Transport for London
|Type||Local Government body|
|When it was created||Greater London Authority Act 1999|
|Key people||Mayor of London / GLA|
Numbering of routes[change | change source]
Historic numbering[change | change source]
Historically, bus routes were grouped by the type of service that they provided.
The 1924 London Traffic Act used the Bassom Scheme. It was named after A.E. Bassom of the Metropolitan Police who made it. Changing and short lines used letter suffixes. Also, the numbers were grouped by the company that operated the route.
|Route Number||Former type of Service|
|1–199||"Central Area" red double-decker services|
|200–289||"Central Area" red single-decker services|
|290–299||"Central Area" night routes|
|300–399||"Country Area" north of the River Thames (rural services were operated by London Country Bus Services after 1970)|
|400–499||"Country Area" south of the River Thames|
|701–799||Green Line Coaches|
|800–899||"Country Area New Towns" routes|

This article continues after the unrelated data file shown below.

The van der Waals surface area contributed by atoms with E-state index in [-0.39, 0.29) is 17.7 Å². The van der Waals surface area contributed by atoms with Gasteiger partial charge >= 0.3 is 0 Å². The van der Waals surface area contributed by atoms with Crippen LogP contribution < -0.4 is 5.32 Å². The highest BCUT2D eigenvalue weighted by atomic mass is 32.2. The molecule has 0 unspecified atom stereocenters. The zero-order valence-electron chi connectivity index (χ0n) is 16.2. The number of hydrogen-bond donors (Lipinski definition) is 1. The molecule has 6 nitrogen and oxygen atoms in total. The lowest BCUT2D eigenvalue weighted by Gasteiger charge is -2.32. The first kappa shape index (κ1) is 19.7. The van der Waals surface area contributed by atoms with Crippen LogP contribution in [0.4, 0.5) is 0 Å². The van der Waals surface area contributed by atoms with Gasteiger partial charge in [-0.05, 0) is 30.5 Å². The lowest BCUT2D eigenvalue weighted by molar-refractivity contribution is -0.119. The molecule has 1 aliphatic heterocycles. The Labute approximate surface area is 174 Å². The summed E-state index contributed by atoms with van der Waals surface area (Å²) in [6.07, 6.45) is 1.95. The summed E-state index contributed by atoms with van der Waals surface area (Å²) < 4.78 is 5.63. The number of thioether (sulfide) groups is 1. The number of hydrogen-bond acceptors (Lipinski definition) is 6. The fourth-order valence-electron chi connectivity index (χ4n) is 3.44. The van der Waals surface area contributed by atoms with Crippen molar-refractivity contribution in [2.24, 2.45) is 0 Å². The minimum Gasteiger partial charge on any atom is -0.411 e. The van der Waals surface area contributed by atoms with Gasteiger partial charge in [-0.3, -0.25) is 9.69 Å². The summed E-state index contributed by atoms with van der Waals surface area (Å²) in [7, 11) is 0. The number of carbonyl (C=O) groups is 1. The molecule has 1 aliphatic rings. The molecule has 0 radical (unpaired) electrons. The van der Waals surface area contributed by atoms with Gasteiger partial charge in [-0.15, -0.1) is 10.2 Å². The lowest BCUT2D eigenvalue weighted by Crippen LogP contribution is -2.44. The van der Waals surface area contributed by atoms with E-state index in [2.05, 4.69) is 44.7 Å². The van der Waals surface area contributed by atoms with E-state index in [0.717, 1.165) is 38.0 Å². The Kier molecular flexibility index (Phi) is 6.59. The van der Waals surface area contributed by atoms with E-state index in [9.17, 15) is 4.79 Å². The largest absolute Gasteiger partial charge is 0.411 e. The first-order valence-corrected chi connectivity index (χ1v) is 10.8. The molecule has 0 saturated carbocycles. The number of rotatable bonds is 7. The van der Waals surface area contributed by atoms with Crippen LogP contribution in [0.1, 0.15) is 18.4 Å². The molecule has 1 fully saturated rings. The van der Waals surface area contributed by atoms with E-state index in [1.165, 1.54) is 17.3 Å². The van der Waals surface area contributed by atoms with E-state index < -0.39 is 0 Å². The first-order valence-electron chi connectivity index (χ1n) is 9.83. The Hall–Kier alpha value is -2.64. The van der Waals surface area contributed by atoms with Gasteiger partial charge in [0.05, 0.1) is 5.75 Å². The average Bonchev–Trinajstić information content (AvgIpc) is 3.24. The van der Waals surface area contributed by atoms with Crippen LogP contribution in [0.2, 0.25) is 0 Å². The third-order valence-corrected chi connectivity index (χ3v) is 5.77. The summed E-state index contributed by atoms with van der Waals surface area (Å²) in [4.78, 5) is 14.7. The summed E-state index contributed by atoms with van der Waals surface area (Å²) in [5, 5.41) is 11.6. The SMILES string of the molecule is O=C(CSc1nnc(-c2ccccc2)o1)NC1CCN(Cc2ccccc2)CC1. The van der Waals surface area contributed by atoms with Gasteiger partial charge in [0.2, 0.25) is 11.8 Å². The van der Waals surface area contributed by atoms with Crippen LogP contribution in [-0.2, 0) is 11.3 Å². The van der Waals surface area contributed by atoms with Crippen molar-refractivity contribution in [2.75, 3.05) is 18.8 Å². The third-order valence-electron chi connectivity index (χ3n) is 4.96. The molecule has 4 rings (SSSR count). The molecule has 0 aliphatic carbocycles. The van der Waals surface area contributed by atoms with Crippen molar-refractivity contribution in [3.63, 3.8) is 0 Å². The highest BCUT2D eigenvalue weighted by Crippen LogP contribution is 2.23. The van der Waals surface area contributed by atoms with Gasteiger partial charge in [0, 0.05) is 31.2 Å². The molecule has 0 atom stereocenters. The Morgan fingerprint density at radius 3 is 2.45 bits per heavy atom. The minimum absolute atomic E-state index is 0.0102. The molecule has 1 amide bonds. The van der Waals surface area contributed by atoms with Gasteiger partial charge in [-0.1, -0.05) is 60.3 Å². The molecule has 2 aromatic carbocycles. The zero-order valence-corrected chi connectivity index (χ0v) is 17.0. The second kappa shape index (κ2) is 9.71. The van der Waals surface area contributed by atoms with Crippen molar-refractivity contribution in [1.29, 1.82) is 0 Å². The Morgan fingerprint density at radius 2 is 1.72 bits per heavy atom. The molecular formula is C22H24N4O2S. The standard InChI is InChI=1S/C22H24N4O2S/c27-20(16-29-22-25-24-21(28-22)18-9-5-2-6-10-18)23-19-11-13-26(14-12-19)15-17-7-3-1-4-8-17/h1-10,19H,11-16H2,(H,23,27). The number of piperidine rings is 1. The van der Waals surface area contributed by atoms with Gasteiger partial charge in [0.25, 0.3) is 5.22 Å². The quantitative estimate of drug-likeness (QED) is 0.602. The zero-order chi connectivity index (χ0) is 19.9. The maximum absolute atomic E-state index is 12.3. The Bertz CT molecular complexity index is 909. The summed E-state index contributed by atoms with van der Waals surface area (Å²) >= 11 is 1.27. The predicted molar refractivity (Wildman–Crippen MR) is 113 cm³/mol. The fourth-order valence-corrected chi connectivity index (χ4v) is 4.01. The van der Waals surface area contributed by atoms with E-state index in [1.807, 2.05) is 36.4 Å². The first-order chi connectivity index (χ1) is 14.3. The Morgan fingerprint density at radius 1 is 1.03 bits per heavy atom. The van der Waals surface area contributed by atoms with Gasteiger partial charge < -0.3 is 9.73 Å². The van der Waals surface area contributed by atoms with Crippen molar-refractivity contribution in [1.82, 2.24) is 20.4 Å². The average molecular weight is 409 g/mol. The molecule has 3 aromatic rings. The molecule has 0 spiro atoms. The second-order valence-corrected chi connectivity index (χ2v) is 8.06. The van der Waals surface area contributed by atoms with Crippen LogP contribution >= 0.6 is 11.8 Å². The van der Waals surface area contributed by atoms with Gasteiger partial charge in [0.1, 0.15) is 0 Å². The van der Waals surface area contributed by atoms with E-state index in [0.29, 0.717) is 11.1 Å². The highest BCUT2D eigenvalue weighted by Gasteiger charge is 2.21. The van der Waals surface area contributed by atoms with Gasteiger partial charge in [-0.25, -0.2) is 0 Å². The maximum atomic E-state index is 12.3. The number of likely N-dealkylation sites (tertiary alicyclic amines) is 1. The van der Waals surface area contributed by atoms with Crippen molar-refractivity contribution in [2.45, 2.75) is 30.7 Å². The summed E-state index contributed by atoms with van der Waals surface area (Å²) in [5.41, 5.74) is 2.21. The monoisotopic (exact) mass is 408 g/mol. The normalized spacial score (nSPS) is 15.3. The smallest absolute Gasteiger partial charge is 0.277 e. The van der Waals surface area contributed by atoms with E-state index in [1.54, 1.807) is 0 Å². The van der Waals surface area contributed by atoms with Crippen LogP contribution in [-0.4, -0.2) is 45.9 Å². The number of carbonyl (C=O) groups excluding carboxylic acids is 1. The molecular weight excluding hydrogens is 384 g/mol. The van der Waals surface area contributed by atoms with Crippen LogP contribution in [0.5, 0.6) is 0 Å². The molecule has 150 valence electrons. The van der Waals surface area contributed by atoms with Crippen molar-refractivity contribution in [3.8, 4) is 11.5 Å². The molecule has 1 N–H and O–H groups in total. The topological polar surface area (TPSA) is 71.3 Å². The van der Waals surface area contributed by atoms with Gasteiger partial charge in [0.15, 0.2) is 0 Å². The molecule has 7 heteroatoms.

Current classification[change | change source]
|Route Number||Type of Service|
|1–599||Day routes, including 24-hour services|
|600–699||School services, normally operating only one return journey per day*|
|700–899||Regional and national coach services|
|900–999||Three mobility services within TfL|
|N-prefixed routes||Night routes|
|X-prefixed routes||Express routes|
|Other letter-prefixed routes||Local day routes, including 24-hour services, with the letter(s) denoting a key area the bus travels through.|
*Except 603 and 607, which are normal day time routes
|†||Transport for London services that cross the Greater London boundary.
Standard ticketing applies throughout.
References[change | change source]
- The Guardian (London). http://www.guardian.co.uk/notesandqueries/query/0,,-197292,00.html. Retrieved 2 July 2017.